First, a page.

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Lumber is Sinking – Is Housing Next?

Lumber is Sinking – Is Housing Next?

Lumber CME:LS1!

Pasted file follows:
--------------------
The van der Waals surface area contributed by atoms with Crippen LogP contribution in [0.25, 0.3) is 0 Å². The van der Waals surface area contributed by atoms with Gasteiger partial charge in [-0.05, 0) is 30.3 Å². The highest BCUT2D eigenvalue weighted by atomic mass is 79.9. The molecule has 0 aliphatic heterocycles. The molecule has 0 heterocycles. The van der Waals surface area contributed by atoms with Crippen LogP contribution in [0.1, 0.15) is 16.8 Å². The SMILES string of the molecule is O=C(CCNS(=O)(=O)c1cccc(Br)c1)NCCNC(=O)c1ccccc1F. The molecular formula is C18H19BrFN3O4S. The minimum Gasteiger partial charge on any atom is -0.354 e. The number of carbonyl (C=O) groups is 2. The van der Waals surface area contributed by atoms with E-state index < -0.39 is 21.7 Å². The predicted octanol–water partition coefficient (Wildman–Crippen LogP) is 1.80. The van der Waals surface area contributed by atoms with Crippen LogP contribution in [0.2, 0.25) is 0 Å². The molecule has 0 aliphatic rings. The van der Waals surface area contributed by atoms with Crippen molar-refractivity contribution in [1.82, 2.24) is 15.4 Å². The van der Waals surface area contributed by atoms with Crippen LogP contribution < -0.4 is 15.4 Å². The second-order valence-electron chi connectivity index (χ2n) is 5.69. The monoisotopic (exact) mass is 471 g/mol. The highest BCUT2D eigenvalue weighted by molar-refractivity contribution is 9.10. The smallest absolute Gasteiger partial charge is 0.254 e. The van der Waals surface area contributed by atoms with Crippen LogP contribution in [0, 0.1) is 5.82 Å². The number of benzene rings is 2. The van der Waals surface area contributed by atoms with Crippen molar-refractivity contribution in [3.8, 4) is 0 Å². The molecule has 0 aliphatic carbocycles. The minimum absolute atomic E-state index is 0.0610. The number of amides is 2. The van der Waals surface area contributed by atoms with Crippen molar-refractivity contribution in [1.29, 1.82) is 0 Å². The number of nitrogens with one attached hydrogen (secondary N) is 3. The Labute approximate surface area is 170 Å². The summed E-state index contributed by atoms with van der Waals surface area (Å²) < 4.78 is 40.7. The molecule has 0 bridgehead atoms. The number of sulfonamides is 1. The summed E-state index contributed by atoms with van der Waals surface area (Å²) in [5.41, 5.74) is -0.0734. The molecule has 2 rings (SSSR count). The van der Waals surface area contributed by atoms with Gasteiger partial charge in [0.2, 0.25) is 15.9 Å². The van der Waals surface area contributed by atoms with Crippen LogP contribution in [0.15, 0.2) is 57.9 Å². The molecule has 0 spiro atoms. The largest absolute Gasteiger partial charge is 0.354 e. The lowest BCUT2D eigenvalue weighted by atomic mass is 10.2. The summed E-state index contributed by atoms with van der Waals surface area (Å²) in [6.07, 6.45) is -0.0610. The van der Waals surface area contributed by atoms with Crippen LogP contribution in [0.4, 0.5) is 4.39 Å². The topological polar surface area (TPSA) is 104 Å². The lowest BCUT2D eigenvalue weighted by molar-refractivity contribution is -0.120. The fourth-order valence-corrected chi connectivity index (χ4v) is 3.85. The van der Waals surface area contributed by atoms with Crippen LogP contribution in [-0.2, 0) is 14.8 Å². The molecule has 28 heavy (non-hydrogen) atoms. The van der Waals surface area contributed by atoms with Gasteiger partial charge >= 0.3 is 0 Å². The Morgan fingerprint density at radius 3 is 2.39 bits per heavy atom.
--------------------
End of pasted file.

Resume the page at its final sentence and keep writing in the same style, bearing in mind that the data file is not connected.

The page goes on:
Earlier this month, the idea of lumber being a signal for economic data was brought to the table (here). Lumber is not necessarily a trader’s first go-to for evaluating economic forecasts, but there is a striking resemblance in trend for lumber and the ISM manufacturing PMI data. As lumber prices dive, manufacturing data tends to do the same (and vice versa). Lumber, reasonably so, is also correlated to housing; and the US cannot have a recovery without housing participating. The housing data over the last few years has been lackluster, and today’s data is no exception. Housing starts contracted a whopping 17 percent. That’s 14.5 percent lower than general forecasts. Weather was cold, and it is always to blame. However, analysts were already discounting the weather issue. Wall Street’s best and brightest were looking for a drop of only 2.5 percent, so clearly it is not just the weather. According to the US Department of Housing and Urban Development, privately-owned housing starts were seasonally-adjusted at an annual rate of 897,000, or 17 percent below the revised January estimate. Single-family housing starts in February were at a seasonally-adjusted annual rate of 697,000, or 14.9 percent below the revised January estimate. Not good. Housing completions of privately-owned housing fell came in at a seasonally-adjusted annual rate of 850,000, or 13.8 percent below the revised January estimate of 986,000. The “recovery” bulls will harp on the permits data which was three percent higher than the general consensus. But, let’s be objective. Permits do not particularly matter much because builders cannot sell permits. Building permits are also cyclical. They tend to rise to elevated levels on optimistic outlooks but then completely collapse right be for the next recession. Permits could continue to rise, but it is not indicative of a healthy housing sector, or economy for that matter. umber has closed well-below the massive ascending channel created when prices bottomed in 2009. Currently trading at $270.90, lumber prices are down almost 14 percent since first bring more attention to lumber a month ago. The basic assumption is that low prices are great for builders and the housing sector in general, and they are at the margin. However, a trend shift in prices indicate that homebuilders are not purchasing lumber. Homebuilder confidence fell for a third consecutive month in March. Prices saw a bit of support at $265 but could easily hit $245 on trend continuation. To illustrate the correlation of lumber to housing, check out lumber prices relative to the iShares DJ Home Construction ETF (ITB) and the SPDR S&P Homebuilders ETF (XHB). It’s not a perfect match, but it grasps the overall trend quite well. Notice the prices of lumber, ITB, XHB leading into the housing crisis – they collapsed. This time should be no different. The two popular ETFs now trade at a premium to lumber prices, but the upward trajectory is stalling; and this is far likely contributed to Fed-induced buying (similar to the XLE and future prices). It is only a matter of time before housing ETFs begin to rollover, too. Please check out http://bullion.directory/about-bullion-directory/christopher... for up-to-date news and analysis on precious metals, market sentiment, economics and central bank folly.